Today’s specials:

  • First, The Arcade Fire release the best album by a rock band in the last two years. Then, they buy a church.
  • Any upcoming movie with a cast like this–Andy Serkis, Bill Nighy, Stephen Fry, Ewan McGregor, and Mickey Rourke–deserves notice.
  • Terry Teachout goes to see Me You and Everyone We Know, and then he writes:
    “What to do? I treated myself to a good dinner, then went looking for a movie I hadn’t seen, which turned out to be Miranda July’s Me and You and Everyone We Know. On my way to the theater, I tried to think of the last time I’d spent an evening watching a movie by myself in a city other than New York. When I go out of town, it’s usually to visit a friend or cover a performance, so I tend not to be faced with the problem of what to do after dinner. At length I recalled that I’d seen Audrey Wells’ Guinevere in Washington’s Dupont Circle six years ago. I liked it very much, and I liked Me and You and Everyone We Know even more, but a few minutes into the film, it struck me that (A) I was watching a sad little comedy about the loneliness of postmodern urban life and (B) nobody in the world knew where I was.”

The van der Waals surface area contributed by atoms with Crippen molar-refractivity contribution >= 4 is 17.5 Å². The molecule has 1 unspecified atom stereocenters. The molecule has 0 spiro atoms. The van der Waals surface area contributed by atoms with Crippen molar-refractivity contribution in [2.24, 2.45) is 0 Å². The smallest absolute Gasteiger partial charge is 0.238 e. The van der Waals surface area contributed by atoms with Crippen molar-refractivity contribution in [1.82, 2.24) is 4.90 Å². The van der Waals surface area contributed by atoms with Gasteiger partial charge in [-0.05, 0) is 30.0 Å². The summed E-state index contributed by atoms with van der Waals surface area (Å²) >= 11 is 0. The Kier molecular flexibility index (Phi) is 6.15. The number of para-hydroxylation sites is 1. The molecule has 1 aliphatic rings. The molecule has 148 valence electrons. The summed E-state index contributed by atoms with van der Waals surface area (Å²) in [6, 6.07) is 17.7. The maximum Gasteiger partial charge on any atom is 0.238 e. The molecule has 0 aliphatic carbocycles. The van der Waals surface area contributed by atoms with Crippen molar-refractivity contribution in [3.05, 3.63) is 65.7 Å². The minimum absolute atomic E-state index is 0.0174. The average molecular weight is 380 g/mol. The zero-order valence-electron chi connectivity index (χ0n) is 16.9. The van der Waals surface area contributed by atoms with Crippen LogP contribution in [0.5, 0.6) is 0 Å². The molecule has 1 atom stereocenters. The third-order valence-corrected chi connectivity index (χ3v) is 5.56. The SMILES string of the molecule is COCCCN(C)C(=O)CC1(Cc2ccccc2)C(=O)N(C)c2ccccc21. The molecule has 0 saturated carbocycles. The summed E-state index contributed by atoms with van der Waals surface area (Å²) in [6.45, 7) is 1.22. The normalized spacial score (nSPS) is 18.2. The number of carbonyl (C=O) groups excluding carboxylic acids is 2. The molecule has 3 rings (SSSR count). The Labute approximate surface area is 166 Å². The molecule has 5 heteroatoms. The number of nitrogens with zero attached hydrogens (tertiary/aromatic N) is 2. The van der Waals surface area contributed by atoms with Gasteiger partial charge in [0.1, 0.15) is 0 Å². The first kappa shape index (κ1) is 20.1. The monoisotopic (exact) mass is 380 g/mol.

Anybody out there like to go to movies alone? I find that when I see a movie solo, it’s a wholly separate experience. When I watch movies with others, I’m very aware of their response to the screen–whether they’re absorbed, thrilled, intrigued, discouraged, or bored. It affects my own experience significantly. Because I care, I start to get mad at the film for failing them… or I feel like telling my company what it is that they’re missing… or I feel bad about the fact that what they think is funny leaves me completely unaffected. On my own, I’m not self-aware or conscious of my neighbors (unless they’re obnoxious). I’m free to be drawn in, or disappointed, entirely based on what the film does to me. Now that I think about it, I don’t go to movies by myself often enough.
  • Expect to see THIS TOY showing up in blogs everywhere.

 

Pin It on Pinterest

Shares
Share This